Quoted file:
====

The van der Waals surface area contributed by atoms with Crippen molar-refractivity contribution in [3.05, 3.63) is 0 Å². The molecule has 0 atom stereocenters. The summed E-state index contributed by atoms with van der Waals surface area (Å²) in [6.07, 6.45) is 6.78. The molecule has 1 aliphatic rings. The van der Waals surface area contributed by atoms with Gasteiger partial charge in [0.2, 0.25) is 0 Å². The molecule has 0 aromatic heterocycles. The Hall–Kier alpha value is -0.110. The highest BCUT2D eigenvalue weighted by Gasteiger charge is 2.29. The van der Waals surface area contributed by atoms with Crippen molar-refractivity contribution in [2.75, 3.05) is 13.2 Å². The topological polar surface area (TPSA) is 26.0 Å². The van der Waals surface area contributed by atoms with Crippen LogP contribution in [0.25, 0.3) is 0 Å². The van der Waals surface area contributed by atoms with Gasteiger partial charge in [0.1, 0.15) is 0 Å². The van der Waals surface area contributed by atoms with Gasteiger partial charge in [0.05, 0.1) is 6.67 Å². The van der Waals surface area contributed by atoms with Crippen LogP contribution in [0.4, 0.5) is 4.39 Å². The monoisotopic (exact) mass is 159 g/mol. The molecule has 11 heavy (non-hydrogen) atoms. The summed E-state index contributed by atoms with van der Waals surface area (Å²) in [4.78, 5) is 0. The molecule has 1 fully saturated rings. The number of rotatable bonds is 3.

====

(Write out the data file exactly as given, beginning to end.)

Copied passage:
The van der Waals surface area contributed by atoms with Crippen molar-refractivity contribution in [3.05, 3.63) is 0 Å². The molecule has 0 atom stereocenters. The summed E-state index contributed by atoms with van der Waals surface area (Å²) in [6.07, 6.45) is 6.78. The molecule has 1 aliphatic rings. The van der Waals surface area contributed by atoms with Gasteiger partial charge in [0.2, 0.25) is 0 Å². The molecule has 0 aromatic heterocycles. The Hall–Kier alpha value is -0.110. The highest BCUT2D eigenvalue weighted by Gasteiger charge is 2.29. The van der Waals surface area contributed by atoms with Crippen molar-refractivity contribution in [2.75, 3.05) is 13.2 Å². The topological polar surface area (TPSA) is 26.0 Å². The van der Waals surface area contributed by atoms with Crippen LogP contribution in [0.25, 0.3) is 0 Å². The van der Waals surface area contributed by atoms with Gasteiger partial charge in [0.1, 0.15) is 0 Å². The van der Waals surface area contributed by atoms with Gasteiger partial charge in [0.05, 0.1) is 6.67 Å². The van der Waals surface area contributed by atoms with Crippen LogP contribution in [0.4, 0.5) is 4.39 Å². The monoisotopic (exact) mass is 159 g/mol. The molecule has 11 heavy (non-hydrogen) atoms. The summed E-state index contributed by atoms with van der Waals surface area (Å²) in [4.78, 5) is 0. The molecule has 1 fully saturated rings. The number of rotatable bonds is 3.